Although the company’s 2011 financial results were not particularly bad they did fall far short of the market’s previously lofty expectations, and that alone was enough to cause a major decline in the share price.
The story of government cuts continued through 2012 and by the end of the year the CEO and CFO had been replaced. Unfortunately this brought little in the way of stability and within a few months both the new CEO and new CFO had also departed.
The full 2012 results were pretty dismal and announced the first of many dividend cuts. Since then the story has remained much the same and Chemring’s results have declined in almost every year.
There are of course many reasons why Chemring went from hero to zero in a few short years and why its dividend has been cut in every one of the last four years. There will be all sorts of detailed technical reasons for this or that contract not being won, or for operations not being efficient or competitive and so on.
But from my perspective there are two main problems that Chemring had in early 2011 that are obvious to me now, but about which I had little understanding at the time:
- Error #2: Buying a company with too much debt
In 2011 I still used the industry standard net debt figure (borrowings minus cash) when looking at how exposed a company was to its lenders. I have long since dropped that metric as being unreliable and instead focus now on a company’s total borrowings compared to its recent earnings (which I call the debt ratio).
At the time Chemring was carrying borrowings of £366m and its post-tax normalised profits had averaged £50.4m over the previous five years.
That gave the company a debt ratio of 7.3 which is a long way above the maximum of five I’ll accept today (and that’s for defensive companies like Chemring; cyclical sector companies are only allowed a maximum ratio of four).
So with the benefit of experience I can now see that Chemring was carrying a dangerously large amount of debt when I bought it in 2011.
The problem with excessive debts is that during the good times they don’t look excessive, as bumper profits can easily cover interest payments and keep lenders happy that they’ll get their money back.
But when things get bumpy, as they did for the defence industry from 2011 onwards, those debts can quickly become about as helpful as concrete shoes in a swimming competition.
In this case, having started out telling investors in 2010 that it had a “strong balance sheet”, Chemring gradually admitted that reducing debt was more and more important.
Eventually in 2015 it announced a rights issue in order to “assist the Group with reducing its indebtedness thereby enabling additional time and resources to be made available for further operational improvement and adequate investment in fully capturing the longer term growth opportunities available to the Group”.
But high debts weren’t Chemring’s only major problem. In fact I would say a bigger problem was the fact that its dramatic growth record had been built on the back of an aggressive acquisition spree.
- Error #3: Buying a company that had recently made multiple large acquisitions
Over time I have gradually become more wary of large acquisitions for a few reasons:
- They can be difficult to integrate which may lead a company to ignore or underinvest in its core “cash cow” business
- They can be used to create the illusion of growth when the acquisitions are made with borrowed money
- If the acquisitions are large enough you can end up with a company that is built largely from parts (the acquired companies) that you know little or nothing about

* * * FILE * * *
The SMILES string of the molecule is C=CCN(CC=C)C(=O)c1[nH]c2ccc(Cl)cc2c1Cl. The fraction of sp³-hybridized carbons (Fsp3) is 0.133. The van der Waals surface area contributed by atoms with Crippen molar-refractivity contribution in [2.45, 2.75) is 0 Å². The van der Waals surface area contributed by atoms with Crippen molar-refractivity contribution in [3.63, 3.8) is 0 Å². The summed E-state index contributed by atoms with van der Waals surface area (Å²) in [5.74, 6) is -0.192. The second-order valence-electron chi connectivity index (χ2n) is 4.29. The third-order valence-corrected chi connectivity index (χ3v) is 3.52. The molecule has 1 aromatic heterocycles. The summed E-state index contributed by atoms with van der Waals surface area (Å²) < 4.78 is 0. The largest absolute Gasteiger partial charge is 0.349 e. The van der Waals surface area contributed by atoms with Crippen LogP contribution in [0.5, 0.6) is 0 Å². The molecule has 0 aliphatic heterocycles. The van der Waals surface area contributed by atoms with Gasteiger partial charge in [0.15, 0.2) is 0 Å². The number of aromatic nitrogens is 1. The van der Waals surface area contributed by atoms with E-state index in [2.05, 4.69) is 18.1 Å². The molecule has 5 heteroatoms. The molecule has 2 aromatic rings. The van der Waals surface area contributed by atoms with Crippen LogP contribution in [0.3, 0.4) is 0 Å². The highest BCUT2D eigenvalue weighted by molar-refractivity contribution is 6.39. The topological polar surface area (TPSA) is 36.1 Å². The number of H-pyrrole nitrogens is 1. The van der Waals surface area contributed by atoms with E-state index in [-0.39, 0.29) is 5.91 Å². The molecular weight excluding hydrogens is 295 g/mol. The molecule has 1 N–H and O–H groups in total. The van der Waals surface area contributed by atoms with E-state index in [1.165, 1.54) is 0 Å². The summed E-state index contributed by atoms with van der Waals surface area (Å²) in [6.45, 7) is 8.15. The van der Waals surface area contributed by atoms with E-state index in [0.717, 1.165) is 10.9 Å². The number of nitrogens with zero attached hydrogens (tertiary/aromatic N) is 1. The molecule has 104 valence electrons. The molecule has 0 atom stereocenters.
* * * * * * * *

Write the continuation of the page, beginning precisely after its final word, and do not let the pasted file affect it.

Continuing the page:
In Chemring’s case the company had been pretty much a growth-free zone from 1992 to 2002. In that period there were three years in which the company made large acquisitions (i.e. spent more on acquisitions than it made it profits that year), which is more than I would like but not unacceptably reckless.
However, 2005 brought a new CEO and a new and more acquisitive growth strategy.
In five of the following seven years the company spent more on acquisitions than it made in profits, and sometimes twice as much. During that period more than £450m was spent acquiring other companies compared to total profits generated of £350m.
Avoiding highly acquisitive companies is now a key part of my value trap analysis. If I was looking to invest in a company today and saw an acquisition track record like Chemring’s, I would immediately place it onto my “avoid” list.
That £450m acquisition figure is also considerably more than Chemring’s pre-2005 market cap of just £100m, which comes back to my third bugbear with acquisitions.
The Chemring I was buying in 2011 had an amazing (but somewhat short) track record of explosive growth, but that growth was not the result of a single super-successful business. Instead it was growing simply because the number of businesses within Chemring was growing as it acquired more and more of them each year with more and more borrowed money.
Perhaps a house of cards is a reasonable analogy. The house of cards grows by adding more cards, but as the house grows the risk of collapse becomes ever greater.
At least I understand this now and so I don’t expect to see such an aggressively acquisitive company in the model portfolio ever again.
Selling because Chemring is by far the least attractive holding in the model portfolio
After a very long and highly educational wait, Chemring has at last become by far the least attractively valued holding in the model portfolio.
As a result, and as part of my regular pattern of alternately buying or selling one holding each month, I have now removed Chemring from that portfolio and from my personal portfolio as well.
As usual I will be reinvesting the proceeds along with other spare cash into a hopefully far superior company next month.
Note: You can read the original pre-purchase review of Chemring in this 2011 blog post.